Mohammad Bakri is an extraordinary actor and filmmaker. He is also a Palestinian citizen of the state of Israel, which gives rise to complex issues of identity.
Bakri is currently appearing in a production of Federico Garcia Lorca’s “The House of Bernarda Alba” at the Tzavta theater in Tel Aviv. In an article in Ha’aretz, theater critic Michael Handelzalts called his performance “rare and impressive.” But right-wing groups are condemning the performance because of Bakri’s filmmaking history.
Born in 1954 in the Galilee, Bakri has acted in dozens of theater productions and films. His first major role was as a Palestinian political prisoner in Uri Barbash’s Oscar nominated “Beyond the Walls” (1984), one of the most highly acclaimed Israeli films ever produced. He also starred as the leader of a PLO unit in the award-winning “Cup Final” by Eran Riklis (1991). Both films raised important issues concerning Arab-Jewish relations and political tensions. Bakri has also appeared in a number of international films including “Anna K.” by Costa Gavras and in “Haifa” and “Laila’s Birthday,” both by Palestinian filmmaker Rashid Masharawi.
In recent years, Bakri has turned to directing for theater and documentary film. “1948” (produced in 1998) deals with the Palestinian “Nakba,” or “catastrophe,” of 1948. In his film “Zahra” (2009), Bakri pursued the same subject in a different style, telling a family story that takes place amid the Israeli War of Independence.
But it’s Bakri’s 2003 documentary “Jenin, Jenin,” that is most controversial. The film discusses the fighting in the Jenin refugee camp during Operation Defensive Shield in 2002, during the height of the Second Intifada. It is made up entirely of interviews with people living in Jenin, who experienced the tragedy of that period first-hand.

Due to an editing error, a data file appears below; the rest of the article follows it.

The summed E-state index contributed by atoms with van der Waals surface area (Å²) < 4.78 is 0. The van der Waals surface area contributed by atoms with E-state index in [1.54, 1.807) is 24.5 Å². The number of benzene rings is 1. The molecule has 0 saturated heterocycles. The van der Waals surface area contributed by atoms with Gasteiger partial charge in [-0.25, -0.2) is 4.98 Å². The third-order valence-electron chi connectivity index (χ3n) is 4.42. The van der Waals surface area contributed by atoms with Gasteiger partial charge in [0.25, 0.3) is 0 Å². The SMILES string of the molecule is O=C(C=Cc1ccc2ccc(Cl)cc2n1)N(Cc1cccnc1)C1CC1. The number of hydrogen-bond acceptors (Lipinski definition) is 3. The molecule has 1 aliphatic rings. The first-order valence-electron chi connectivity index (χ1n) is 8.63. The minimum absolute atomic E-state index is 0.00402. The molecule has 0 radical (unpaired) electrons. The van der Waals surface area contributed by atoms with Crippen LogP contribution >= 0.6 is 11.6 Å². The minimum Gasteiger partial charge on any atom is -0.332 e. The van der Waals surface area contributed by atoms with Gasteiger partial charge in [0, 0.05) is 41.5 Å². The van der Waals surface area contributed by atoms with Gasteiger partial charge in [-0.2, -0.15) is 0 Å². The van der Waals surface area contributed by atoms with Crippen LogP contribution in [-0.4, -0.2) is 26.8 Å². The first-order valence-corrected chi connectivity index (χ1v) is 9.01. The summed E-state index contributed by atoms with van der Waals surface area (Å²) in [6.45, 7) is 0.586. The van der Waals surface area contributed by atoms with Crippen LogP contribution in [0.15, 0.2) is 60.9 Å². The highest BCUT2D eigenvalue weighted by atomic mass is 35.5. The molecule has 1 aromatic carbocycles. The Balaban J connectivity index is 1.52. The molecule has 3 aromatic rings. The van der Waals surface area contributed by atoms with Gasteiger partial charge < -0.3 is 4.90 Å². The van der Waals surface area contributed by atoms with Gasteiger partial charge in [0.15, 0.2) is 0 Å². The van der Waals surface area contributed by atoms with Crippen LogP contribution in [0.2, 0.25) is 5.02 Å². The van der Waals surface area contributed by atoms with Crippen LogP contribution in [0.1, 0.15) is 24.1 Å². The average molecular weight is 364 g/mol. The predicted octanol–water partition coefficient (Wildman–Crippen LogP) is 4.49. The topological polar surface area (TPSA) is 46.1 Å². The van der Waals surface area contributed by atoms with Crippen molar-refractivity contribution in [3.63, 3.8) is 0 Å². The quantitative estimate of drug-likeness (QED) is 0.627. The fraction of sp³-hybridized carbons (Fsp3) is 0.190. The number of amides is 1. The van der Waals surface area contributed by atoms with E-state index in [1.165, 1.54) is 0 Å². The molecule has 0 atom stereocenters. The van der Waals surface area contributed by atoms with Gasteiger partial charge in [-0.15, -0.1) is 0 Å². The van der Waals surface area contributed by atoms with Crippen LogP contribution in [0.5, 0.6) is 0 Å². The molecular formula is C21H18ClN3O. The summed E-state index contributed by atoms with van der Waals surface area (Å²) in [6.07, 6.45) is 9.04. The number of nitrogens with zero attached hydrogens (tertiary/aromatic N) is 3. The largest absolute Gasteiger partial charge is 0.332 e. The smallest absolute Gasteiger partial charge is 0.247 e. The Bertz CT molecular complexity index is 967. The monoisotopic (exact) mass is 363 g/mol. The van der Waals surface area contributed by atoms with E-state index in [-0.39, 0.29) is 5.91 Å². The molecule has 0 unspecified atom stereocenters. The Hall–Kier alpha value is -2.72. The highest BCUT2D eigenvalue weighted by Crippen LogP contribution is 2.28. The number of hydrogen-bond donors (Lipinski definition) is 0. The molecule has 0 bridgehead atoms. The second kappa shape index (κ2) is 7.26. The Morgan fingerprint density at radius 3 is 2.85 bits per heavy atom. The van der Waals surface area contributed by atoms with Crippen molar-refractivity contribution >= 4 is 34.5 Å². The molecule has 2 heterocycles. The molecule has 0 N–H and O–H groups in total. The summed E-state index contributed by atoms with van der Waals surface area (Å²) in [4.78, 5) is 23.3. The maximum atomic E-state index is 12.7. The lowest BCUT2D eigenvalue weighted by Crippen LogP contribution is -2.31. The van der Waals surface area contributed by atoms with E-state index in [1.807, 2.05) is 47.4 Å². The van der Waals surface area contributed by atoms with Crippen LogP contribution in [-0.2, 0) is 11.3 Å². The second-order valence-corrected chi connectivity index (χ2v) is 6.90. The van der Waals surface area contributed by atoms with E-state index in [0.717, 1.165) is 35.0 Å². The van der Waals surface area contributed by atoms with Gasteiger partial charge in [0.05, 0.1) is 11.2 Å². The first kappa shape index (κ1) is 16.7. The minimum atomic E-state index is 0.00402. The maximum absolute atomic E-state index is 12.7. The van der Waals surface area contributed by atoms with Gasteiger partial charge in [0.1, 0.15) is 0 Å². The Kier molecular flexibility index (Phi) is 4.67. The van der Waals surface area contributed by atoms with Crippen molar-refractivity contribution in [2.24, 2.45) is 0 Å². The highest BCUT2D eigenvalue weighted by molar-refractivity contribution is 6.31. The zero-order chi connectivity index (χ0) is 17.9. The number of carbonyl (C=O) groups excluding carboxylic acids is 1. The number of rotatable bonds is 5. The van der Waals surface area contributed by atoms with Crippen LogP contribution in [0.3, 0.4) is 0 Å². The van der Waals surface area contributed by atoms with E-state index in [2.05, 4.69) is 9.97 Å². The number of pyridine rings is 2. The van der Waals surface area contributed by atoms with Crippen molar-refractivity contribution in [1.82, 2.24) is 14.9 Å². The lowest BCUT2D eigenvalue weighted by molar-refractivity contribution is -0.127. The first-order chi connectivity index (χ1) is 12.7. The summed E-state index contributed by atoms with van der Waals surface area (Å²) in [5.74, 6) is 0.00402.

Many of the film’s subjects discuss the trauma of living through the fighting and having their homes destroyed, and they refer to Israeli soldiers as murderers and criminals. The interviews also supported the rumor that the Israeli army had committed a massacre in Jenin, when in reality approximately 53 Palestinians and 23 Israeli soldiers were killed.
Bakri admitted that no massacre of the civilian population took place in Jenin. However, he said that if people talked in terms of a “massacre” and described the Israeli soldiers as “criminals,” it was an accurate reflection of their feelings at the time. As a documentary filmmaker, Bakri provided those people with a platform to express their views, without editing or censoring them.
As a result, the film was originally banned in Israel, but after Bakri petitioned the Supreme Court the ban was rescinded on the grounds of freedom of speech. Both the district and Supreme courts also rejected soldiers’ attempts to sue Bakri and the theaters that showed the film.
Nontheless, Bakri has become a persona non grata among many groups and politicians in Israel, as evidenced by the opposition to his current role, spearheaded by the right-wing group Im Tirtzu. But as affirmed by the ruling of the Supreme Court, Israel is still a democratic society and Bakri has the right to express his opinions, even if many parts of mainstream Israel are not prepared to recognize or respect them.
Instead of boycotting a local artist, who is one of our leading actors and filmmakers, we would do better trying to understand the pain and suffering that has been experienced by Palestinians, as portrayed through Bakri’s artistry both on stage and on screen.